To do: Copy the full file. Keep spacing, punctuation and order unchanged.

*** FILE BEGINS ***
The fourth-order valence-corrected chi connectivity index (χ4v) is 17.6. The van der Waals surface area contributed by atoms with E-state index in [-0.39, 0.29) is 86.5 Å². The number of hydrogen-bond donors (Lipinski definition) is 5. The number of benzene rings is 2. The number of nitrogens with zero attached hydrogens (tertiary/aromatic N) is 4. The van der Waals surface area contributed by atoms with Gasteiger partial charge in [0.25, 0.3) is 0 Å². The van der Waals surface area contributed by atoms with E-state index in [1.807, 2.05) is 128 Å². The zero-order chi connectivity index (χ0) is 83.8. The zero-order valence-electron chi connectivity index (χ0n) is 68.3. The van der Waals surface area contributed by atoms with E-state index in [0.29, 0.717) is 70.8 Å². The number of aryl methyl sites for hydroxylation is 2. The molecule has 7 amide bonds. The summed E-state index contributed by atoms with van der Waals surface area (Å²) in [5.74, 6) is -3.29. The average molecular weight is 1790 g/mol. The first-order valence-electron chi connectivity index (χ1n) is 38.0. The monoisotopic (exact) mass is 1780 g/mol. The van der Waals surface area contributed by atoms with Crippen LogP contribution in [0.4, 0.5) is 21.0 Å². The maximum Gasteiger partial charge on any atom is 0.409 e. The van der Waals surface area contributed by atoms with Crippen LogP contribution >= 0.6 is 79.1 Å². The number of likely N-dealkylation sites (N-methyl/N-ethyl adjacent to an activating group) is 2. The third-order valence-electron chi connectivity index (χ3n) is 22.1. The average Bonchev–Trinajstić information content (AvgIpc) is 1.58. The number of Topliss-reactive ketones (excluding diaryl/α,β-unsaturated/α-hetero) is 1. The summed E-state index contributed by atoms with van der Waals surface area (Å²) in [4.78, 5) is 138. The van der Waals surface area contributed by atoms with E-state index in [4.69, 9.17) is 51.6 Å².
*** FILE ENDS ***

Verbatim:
The fourth-order valence-corrected chi connectivity index (χ4v) is 17.6. The van der Waals surface area contributed by atoms with E-state index in [-0.39, 0.29) is 86.5 Å². The number of hydrogen-bond donors (Lipinski definition) is 5. The number of benzene rings is 2. The number of nitrogens with zero attached hydrogens (tertiary/aromatic N) is 4. The van der Waals surface area contributed by atoms with Gasteiger partial charge in [0.25, 0.3) is 0 Å². The van der Waals surface area contributed by atoms with E-state index in [1.807, 2.05) is 128 Å². The zero-order chi connectivity index (χ0) is 83.8. The zero-order valence-electron chi connectivity index (χ0n) is 68.3. The van der Waals surface area contributed by atoms with E-state index in [0.29, 0.717) is 70.8 Å². The number of aryl methyl sites for hydroxylation is 2. The molecule has 7 amide bonds. The summed E-state index contributed by atoms with van der Waals surface area (Å²) in [5.74, 6) is -3.29. The average molecular weight is 1790 g/mol. The first-order valence-electron chi connectivity index (χ1n) is 38.0. The monoisotopic (exact) mass is 1780 g/mol. The van der Waals surface area contributed by atoms with Crippen LogP contribution in [0.4, 0.5) is 21.0 Å². The maximum Gasteiger partial charge on any atom is 0.409 e. The van der Waals surface area contributed by atoms with Crippen LogP contribution >= 0.6 is 79.1 Å². The number of likely N-dealkylation sites (N-methyl/N-ethyl adjacent to an activating group) is 2. The third-order valence-electron chi connectivity index (χ3n) is 22.1. The average Bonchev–Trinajstić information content (AvgIpc) is 1.58. The number of Topliss-reactive ketones (excluding diaryl/α,β-unsaturated/α-hetero) is 1. The summed E-state index contributed by atoms with van der Waals surface area (Å²) in [4.78, 5) is 138. The van der Waals surface area contributed by atoms with E-state index in [4.69, 9.17) is 51.6 Å².